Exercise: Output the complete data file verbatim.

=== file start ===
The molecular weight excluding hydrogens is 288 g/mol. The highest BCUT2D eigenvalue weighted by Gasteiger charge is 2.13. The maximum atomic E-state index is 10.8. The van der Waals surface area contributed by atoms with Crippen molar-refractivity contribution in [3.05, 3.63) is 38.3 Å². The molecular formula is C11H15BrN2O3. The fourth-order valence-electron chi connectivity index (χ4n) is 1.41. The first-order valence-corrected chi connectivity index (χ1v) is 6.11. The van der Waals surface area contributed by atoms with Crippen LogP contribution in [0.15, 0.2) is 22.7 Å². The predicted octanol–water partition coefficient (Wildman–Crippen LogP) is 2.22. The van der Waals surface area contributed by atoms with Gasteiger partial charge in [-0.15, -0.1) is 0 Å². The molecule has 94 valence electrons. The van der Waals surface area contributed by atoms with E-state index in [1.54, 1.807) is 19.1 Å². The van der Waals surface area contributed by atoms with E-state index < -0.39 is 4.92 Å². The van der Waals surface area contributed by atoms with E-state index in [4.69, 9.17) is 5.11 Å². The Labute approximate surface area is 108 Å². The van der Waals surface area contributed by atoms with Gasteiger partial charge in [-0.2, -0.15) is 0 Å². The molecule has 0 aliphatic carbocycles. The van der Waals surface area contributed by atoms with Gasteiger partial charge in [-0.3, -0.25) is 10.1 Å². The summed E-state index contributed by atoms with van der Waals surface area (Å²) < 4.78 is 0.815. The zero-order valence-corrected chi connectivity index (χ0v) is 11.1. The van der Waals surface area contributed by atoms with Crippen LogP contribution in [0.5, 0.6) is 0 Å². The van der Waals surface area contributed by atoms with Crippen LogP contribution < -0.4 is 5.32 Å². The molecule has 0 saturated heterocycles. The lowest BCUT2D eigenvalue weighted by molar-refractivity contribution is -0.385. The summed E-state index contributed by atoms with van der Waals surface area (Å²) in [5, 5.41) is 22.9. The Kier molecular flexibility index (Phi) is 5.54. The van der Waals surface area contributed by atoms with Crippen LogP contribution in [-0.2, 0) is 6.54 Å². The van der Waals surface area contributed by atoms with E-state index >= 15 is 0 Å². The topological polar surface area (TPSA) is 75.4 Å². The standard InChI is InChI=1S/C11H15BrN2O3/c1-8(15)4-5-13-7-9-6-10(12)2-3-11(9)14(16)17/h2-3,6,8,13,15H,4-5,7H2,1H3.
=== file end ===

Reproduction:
The molecular weight excluding hydrogens is 288 g/mol. The highest BCUT2D eigenvalue weighted by Gasteiger charge is 2.13. The maximum atomic E-state index is 10.8. The van der Waals surface area contributed by atoms with Crippen molar-refractivity contribution in [3.05, 3.63) is 38.3 Å². The molecular formula is C11H15BrN2O3. The fourth-order valence-electron chi connectivity index (χ4n) is 1.41. The first-order valence-corrected chi connectivity index (χ1v) is 6.11. The van der Waals surface area contributed by atoms with Crippen LogP contribution in [0.15, 0.2) is 22.7 Å². The predicted octanol–water partition coefficient (Wildman–Crippen LogP) is 2.22. The van der Waals surface area contributed by atoms with Gasteiger partial charge in [-0.15, -0.1) is 0 Å². The molecule has 94 valence electrons. The van der Waals surface area contributed by atoms with E-state index in [1.54, 1.807) is 19.1 Å². The van der Waals surface area contributed by atoms with E-state index < -0.39 is 4.92 Å². The van der Waals surface area contributed by atoms with E-state index in [4.69, 9.17) is 5.11 Å². The Labute approximate surface area is 108 Å². The van der Waals surface area contributed by atoms with Gasteiger partial charge in [-0.2, -0.15) is 0 Å². The molecule has 0 aliphatic carbocycles. The van der Waals surface area contributed by atoms with Gasteiger partial charge in [-0.3, -0.25) is 10.1 Å². The summed E-state index contributed by atoms with van der Waals surface area (Å²) < 4.78 is 0.815. The zero-order valence-corrected chi connectivity index (χ0v) is 11.1. The van der Waals surface area contributed by atoms with Crippen LogP contribution in [0.5, 0.6) is 0 Å². The van der Waals surface area contributed by atoms with Crippen LogP contribution < -0.4 is 5.32 Å². The molecule has 0 saturated heterocycles. The lowest BCUT2D eigenvalue weighted by molar-refractivity contribution is -0.385. The summed E-state index contributed by atoms with van der Waals surface area (Å²) in [5, 5.41) is 22.9. The Kier molecular flexibility index (Phi) is 5.54. The van der Waals surface area contributed by atoms with Crippen LogP contribution in [-0.2, 0) is 6.54 Å². The van der Waals surface area contributed by atoms with E-state index >= 15 is 0 Å². The topological polar surface area (TPSA) is 75.4 Å². The standard InChI is InChI=1S/C11H15BrN2O3/c1-8(15)4-5-13-7-9-6-10(12)2-3-11(9)14(16)17/h2-3,6,8,13,15H,4-5,7H2,1H3.